Andrew Veilleux and his Little Brother Jalen at Veilleux’s wedding. The two are in their fifth year of being matched in the Big Brothers Big Sisters program. Contributed / Andrew Veilleux

Big Brothers Big Sisters, with a waiting list of 46 area children, hopes to recruit 60 new adult mentors before March 1.

Men especially are needed to be Big Brothers because 35 kids on the list are boys.

“You don’t have to have a huge skillset,” said Miranda Hardy, program director for Big Brothers Big Sisters of Southern Maine, which is based in Westbrook. “You just have to have that want to fulfill the commitment and, beyond that, you have full support from our program.”

The Southern Maine group oversees matches in 18 communities and has needs now in Buxton, Cape Elizabeth, Gorham, Gray, Portland, South Portland, Standish, Westbrook and Windham.

The waiting list for Big Brothers and Big Sisters, referred to as “Bigs,” has grown since COVID, Hardy said, and the organization is now seeing more kids with anxiety, particularly in social settings, who could benefit from one-on-one time with a trusted adult.

Andrew Veilleux was matched with his Little Brother, Jalen, in 2017.


Jalen and I hit it off from day one. I can’t imagine my life now without him. He’s seen me grow up and I’ve also seen him grow up,” Veilleux said.

He was inspired to join the program because as a boy, he had a coach who was a mentor to him, Veilleux said.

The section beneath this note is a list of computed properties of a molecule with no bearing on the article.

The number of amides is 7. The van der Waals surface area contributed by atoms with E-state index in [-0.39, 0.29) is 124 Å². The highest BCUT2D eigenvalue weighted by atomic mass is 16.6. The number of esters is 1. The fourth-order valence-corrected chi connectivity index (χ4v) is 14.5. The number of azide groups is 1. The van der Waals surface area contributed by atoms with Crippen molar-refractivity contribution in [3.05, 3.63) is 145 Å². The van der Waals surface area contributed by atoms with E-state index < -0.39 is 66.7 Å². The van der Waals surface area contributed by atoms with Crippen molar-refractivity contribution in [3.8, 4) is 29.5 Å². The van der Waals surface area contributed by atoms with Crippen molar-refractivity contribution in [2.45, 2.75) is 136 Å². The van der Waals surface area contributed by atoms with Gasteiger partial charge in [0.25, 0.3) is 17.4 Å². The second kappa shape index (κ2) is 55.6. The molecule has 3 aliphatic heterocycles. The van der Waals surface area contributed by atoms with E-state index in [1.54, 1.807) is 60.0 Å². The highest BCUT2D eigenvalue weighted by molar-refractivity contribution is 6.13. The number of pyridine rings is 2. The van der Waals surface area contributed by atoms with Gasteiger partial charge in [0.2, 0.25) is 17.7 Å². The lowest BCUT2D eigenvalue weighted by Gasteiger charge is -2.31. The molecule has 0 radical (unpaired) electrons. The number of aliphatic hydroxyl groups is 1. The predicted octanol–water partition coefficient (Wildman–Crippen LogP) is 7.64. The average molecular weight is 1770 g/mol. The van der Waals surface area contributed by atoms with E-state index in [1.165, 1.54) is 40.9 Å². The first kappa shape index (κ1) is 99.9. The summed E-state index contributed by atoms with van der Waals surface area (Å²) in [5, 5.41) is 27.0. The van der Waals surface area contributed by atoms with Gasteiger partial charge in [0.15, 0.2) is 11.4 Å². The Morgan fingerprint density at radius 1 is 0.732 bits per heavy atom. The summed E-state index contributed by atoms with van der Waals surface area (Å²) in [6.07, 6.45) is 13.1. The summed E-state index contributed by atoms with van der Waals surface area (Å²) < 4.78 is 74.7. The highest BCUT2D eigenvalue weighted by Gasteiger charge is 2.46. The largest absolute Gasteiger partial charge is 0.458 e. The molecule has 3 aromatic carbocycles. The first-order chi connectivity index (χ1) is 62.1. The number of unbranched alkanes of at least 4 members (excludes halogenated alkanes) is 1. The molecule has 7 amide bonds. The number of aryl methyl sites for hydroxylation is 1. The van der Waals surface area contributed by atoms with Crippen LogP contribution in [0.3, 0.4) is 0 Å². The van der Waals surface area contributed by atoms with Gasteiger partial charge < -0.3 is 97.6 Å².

“I was grateful for what he did for me, and I felt it was right that now I give back to a young man,” he said.

Veilleux and his old coach continue to talk to this day and Veilleux invited him to his wedding. Jalen was invited too.

“As a Big, it’s amazing what I’ve gotten out of it. It’s taught me patience, basic responsibility and accountability,” said Veilleux, adding that the relationship has prepared him to be a better father “down the road.”

More men like Veilleux are needed to commit to spending time with a child twice a month for at least a year. Although Big Brothers Big Sisters does match some women with Little Brothers, most boys want to be matched with men, Hardy said.


She emphasized the importance of the volunteers being fully committed once they are matched with a child.

“Some of these kiddos are coming to us because they may have had somebody who bailed on them or let them down before, so knowing that their Big will be there every other week … that consistency is really important,” she said.

The children come from a wide variety of backgrounds.

“Every kid could use a positive support system in their world,” she said.

Veilleux said the commitment pays off.

“An extra two hours a week can be so beneficial to a Little who is looking for someone to hang out with,” Veilleux said. “It can be as simple as going to grab lunch, taking a walk or shooting hoops … Once you build that relationship, you want to spend more time than you have to.”

The organization encourages “low-cost” activities, Hardy said, “because the real gift is the gift of time spent when they’re doing things together.”

Hardy has been a Big Sister to her current Little Sister, her third, for about two years. She loves to see the world from Little’s perspective, she said, and experience her joy in little things, like duct tape wallets, for example. Most volunteers tell her they get more from the program than the kids do, she said.

Aspiring mentors are asked to complete an application along with three references, consent to a background check and must be a minimum of 18. For more information, visit

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